Ethical challenges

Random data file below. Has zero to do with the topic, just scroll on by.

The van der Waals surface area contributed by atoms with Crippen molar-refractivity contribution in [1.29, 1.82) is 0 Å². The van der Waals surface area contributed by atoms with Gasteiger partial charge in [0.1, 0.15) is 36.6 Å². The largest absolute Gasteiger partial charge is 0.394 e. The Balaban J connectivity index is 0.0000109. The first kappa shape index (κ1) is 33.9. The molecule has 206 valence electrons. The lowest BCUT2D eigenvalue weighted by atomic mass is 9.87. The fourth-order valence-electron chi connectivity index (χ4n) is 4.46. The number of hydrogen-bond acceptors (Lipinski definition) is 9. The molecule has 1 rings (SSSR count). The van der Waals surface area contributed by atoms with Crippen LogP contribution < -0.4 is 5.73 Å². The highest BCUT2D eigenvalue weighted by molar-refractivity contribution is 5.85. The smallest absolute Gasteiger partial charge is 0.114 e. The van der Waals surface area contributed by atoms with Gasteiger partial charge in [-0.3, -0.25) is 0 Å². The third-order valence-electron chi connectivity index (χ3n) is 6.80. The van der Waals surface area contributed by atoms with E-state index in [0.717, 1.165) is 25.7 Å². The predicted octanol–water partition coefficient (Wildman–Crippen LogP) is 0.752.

Secondary prevention trials are among the most important studies to validate the theory that change over time in a biomarker—as opposed to change in a clinical measure, such as cognition—reflects pathology that leads to functional impairment. As valuable as these trials are, they present several important research risks that need to be addressed.26 In some trials, individuals who meet research criteria for preclinical AD will be told about their biomarker results so that they can make an informed decision about participation in the trial. Disclosure of biomarker positivity raises the potential for certain risks, such as increasing anxiety or creating fear about the future. Currently, this biomarker information itself presents a challenge because its prognostic value is uncertain, given the limited longitudinal data available to date, in contrast to the decades of research findings that are available on other risk factors, such as APOE genotype. Such uncertainty can engender misunderstandings on the part of the participants about the implications of being biomarker-positive. Knowledge of biomarker positivity could influence subsequent neuropsychological testing or perception of clinical decline. Indeed, part of the goal of these trials is to establish the relationship between biomarker positivity and clinical outcomes.